Congressman Don Young visited Wrangell as part of his campaign to be re-elected for a 25th term. He addressed Wrangell’s elected assembly on Monday afternoon — from a distance.
“In the first place I don’t like to Zoom, I want you to know that I like to be able to see you and understand your facial expressions,” Alaska’s Republican Congressman said from inside Wrangell’s city hall hooked up to a video conferencing system.
Assembly members and city officials sat in separate rooms as the city has been meeting telephonically due to the COVID-19 pandemic.
Asked about federal support for Alaska’s state ferries he said he’d worked to have the Alaska Marine Highway System eligible for federal highway dollars.
But he says the ferries have suffered from a legacy of poor state management. He says he supports giving the marine highway more autonomy — such as making it a public corporation, like the Alaska Railroad.
“People may disagree with this, but the railroad for instance, is a entity by the state, runs very well,” Young said. “It can work. So, we may have to look at a different management concept. But it has to be addressed and that is very vital to Southeast as you know it is your highway and have it shut down and be in the conditions it is right now — it’s not fair to you.”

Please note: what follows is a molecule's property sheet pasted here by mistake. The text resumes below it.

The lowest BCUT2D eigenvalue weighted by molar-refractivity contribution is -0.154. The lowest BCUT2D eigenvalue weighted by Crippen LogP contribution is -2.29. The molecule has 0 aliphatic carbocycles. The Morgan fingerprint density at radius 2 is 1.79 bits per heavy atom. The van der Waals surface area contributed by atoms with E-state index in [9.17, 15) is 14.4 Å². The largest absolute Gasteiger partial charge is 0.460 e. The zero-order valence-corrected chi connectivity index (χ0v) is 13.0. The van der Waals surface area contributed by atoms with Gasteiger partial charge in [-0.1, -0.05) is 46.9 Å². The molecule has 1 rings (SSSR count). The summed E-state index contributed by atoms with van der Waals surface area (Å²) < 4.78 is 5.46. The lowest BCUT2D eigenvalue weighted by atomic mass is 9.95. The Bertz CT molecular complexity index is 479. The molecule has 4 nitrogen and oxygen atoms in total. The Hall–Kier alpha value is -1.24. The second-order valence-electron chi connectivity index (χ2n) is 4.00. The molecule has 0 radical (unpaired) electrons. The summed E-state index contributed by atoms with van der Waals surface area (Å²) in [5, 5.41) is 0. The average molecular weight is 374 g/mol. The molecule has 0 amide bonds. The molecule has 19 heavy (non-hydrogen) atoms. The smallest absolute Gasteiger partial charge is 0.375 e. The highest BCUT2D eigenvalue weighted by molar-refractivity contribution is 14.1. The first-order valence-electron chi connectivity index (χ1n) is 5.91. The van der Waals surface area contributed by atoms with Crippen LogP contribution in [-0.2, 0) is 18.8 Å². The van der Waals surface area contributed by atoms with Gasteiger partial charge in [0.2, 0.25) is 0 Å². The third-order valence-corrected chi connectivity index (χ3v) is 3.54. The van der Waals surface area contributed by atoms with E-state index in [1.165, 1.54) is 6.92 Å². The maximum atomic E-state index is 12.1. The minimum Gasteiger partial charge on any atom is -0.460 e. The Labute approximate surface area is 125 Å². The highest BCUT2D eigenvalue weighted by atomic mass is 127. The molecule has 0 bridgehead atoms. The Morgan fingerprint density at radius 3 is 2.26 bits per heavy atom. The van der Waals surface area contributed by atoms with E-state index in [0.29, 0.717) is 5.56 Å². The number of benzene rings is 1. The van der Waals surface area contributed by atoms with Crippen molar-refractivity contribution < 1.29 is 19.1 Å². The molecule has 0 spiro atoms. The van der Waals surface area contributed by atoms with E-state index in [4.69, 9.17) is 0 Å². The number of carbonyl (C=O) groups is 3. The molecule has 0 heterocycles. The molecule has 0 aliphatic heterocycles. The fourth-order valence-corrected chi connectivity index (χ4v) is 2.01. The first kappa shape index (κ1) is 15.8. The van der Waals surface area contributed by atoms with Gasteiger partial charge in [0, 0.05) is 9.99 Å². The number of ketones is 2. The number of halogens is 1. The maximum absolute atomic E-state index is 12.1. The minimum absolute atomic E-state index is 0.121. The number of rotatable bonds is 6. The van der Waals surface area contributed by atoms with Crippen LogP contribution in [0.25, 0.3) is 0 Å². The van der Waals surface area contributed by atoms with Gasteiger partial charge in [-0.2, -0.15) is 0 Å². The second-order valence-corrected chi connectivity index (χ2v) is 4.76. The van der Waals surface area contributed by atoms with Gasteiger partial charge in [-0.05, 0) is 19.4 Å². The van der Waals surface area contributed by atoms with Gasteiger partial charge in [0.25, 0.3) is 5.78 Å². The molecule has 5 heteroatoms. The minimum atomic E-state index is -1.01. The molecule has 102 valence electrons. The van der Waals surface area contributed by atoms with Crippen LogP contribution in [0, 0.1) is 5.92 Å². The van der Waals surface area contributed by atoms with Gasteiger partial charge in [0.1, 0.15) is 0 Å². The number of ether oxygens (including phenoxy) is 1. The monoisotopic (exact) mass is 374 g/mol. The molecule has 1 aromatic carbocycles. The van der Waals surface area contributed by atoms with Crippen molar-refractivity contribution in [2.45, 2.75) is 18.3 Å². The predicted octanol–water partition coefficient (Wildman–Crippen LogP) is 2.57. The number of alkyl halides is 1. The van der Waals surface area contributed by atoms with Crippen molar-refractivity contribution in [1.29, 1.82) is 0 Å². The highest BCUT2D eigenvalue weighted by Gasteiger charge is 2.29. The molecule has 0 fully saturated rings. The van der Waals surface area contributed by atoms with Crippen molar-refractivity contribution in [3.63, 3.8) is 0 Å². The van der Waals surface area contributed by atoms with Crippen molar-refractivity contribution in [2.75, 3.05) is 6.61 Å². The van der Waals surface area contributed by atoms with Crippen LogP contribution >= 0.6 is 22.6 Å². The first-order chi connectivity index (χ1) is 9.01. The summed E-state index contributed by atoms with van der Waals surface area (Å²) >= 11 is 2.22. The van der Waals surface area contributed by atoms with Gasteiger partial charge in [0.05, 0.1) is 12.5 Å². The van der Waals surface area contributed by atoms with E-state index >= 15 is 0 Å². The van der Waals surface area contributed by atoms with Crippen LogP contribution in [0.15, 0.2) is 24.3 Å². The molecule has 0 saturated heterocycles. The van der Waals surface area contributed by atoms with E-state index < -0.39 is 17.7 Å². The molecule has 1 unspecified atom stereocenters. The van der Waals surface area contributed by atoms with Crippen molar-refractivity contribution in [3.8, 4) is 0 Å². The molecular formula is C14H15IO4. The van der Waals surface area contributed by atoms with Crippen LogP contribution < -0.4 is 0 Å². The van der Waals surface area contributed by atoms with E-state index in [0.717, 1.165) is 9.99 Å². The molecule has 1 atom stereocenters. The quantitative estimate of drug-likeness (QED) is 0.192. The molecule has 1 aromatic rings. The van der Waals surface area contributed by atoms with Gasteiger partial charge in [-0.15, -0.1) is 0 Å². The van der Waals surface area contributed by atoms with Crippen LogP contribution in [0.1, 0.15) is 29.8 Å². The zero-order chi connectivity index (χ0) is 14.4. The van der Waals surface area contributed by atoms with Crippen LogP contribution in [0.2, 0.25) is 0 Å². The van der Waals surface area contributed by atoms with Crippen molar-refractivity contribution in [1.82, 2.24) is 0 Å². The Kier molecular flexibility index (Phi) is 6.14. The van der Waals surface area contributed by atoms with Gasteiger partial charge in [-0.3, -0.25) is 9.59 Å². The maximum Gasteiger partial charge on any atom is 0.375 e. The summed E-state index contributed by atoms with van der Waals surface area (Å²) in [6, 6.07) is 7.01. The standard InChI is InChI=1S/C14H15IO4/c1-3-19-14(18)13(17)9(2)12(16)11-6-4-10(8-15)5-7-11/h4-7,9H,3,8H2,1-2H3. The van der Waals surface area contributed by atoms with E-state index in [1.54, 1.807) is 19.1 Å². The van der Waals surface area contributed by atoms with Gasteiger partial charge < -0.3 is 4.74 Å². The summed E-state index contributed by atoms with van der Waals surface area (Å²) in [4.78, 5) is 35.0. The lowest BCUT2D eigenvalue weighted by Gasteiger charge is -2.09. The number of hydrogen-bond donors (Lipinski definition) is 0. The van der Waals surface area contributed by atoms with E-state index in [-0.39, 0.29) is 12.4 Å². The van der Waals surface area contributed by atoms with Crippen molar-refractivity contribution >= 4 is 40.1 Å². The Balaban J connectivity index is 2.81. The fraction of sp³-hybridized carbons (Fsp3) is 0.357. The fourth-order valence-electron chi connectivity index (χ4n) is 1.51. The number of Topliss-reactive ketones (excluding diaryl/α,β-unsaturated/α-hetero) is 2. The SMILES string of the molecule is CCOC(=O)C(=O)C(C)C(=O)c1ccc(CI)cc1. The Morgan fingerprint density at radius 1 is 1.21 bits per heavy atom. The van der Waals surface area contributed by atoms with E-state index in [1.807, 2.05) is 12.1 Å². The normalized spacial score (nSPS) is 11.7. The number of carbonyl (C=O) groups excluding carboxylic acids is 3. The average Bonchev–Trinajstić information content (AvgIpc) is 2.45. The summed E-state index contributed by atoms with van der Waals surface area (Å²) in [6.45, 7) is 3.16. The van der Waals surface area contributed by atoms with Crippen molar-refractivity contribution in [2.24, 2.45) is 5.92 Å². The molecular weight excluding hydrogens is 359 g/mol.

Efforts to spin-off the marine highway from the Alaska Department of Transportation has been a central goal of a reform effort spearheaded by a committee that’s helped support legislation to change the structure of the ferry network.
Wrangell’s city manager told him the city of 2,400 people has an infrastructure needs list that will cost at least $250 million. Local leaders asked about federal help. Young offered two ideas. One is to invest more in renewable energies.
He called Southeast Alaska “the potential Saudi Arabia of America” for renewable energy especially with hydropower.
“Energy is the key to a free society and an economic strength,” Young said. “And we’re still not using as we should. We have the potential there and if you want to start a potential diversification have cheap energy. And I’ve been telling a lot of people in Alaska, that’s the key to the future in Alaska — it’s not oil and gas.”
His second pitch is to carve up more of the Tongass National Forest and hand the federal forestland back to local governments. It’s an idea Alaska’s Congressional delegation has pushed for decades, and he concedes it faces strong opposition in Washington.
“So I’m trying to get some land transfer to municipalities so you would have a better economic base. But every time I mentioned that I try to get it going, of course, all the Sierra Club and all the rest of them go crazy,” Young said.
Don Young is 87 years old, and was elected to Congress during the Nixon administration. This November he’ll again face Alyse Galvin, an Anchorage independent who lost to him in 2018.